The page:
New Mammography Guidelines – Mammography Can Be Risky
Mammography is a big business nowadays and is being touted as an answer to breast cancer prevention. In fact mammography does not prevent it but only detects it. Countless advertisements and physicians are advising women to undergo this procedure. But real value of this procedure is far from clear. Many women were diagnosed with breast cancer that was not detected by mammography and opposite is equally true. There is a high risk of false positive and false negative findings with this procedure. The entire procedure of mammography can be unpleasant and the procedure by itself involves radiation which is potentially harmful. Radiation is a risk factor and it can be logically assumed that mammography triggers breast cancer.
Various studies have estimated that women who received many diagnostic X rays and radiations had as much as 70% higher chance of developing cancer of the breast as compared to general population. Although the intensity of radiation in modern X ray machines is much lower the inherent risks are very much there.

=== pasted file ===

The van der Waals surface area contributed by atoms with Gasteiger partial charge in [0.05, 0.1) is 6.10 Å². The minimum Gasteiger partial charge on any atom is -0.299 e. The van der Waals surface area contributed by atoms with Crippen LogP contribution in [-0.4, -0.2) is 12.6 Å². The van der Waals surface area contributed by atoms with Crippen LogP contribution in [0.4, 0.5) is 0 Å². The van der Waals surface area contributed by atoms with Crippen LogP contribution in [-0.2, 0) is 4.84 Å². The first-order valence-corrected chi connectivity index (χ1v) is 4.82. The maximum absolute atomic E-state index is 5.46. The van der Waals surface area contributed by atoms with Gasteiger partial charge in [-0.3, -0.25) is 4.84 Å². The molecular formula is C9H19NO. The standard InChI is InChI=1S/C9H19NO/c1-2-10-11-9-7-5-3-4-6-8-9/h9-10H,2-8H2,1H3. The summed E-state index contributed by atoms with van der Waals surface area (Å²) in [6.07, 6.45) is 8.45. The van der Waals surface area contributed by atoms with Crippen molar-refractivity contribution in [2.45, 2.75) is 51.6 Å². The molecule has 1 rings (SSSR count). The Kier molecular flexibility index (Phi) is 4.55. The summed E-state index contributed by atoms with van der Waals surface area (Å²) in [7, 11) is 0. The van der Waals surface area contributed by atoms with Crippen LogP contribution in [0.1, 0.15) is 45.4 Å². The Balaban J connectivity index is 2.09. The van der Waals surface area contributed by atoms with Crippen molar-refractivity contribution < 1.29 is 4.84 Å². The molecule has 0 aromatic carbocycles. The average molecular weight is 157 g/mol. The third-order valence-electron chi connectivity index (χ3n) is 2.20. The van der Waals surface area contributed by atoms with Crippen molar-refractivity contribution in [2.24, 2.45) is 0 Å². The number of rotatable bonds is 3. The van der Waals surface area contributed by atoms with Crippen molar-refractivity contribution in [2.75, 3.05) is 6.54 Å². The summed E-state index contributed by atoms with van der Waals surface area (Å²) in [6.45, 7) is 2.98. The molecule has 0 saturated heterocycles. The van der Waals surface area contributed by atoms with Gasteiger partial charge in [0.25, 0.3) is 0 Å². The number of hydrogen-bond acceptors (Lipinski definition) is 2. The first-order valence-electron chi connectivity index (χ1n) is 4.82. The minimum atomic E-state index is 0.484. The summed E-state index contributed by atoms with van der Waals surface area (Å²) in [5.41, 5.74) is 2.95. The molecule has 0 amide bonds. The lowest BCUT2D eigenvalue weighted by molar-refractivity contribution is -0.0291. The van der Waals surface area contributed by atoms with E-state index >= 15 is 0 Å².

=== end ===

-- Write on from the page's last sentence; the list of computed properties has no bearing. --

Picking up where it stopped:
Radiation is a risk factor for the cancer of the breast. Mammogram usage involves forcefully squashing the breast and shooting radiation through it. Proponents of this procedure claim that mammography detects breast cancer tumors one year earlier than simple palpation such as self breast examination. For cancer cells to become large enough to be detected by palpation the cancer must have been growing for at least 10 years. If mammogram detects it then the cancer must have been growing for at least nine years. This can hardly be termed as early detection. It is of no use detecting it after 9 years. May be if it was detected much earlier the response to the treatment would be much better and the breast cancer treatment by itself would not be so traumatic. There is no real advantage but only risks with this procedure. Physicians, government and FDA should intervene and investigate the functioning of this mammography industry and the misleading advertisements.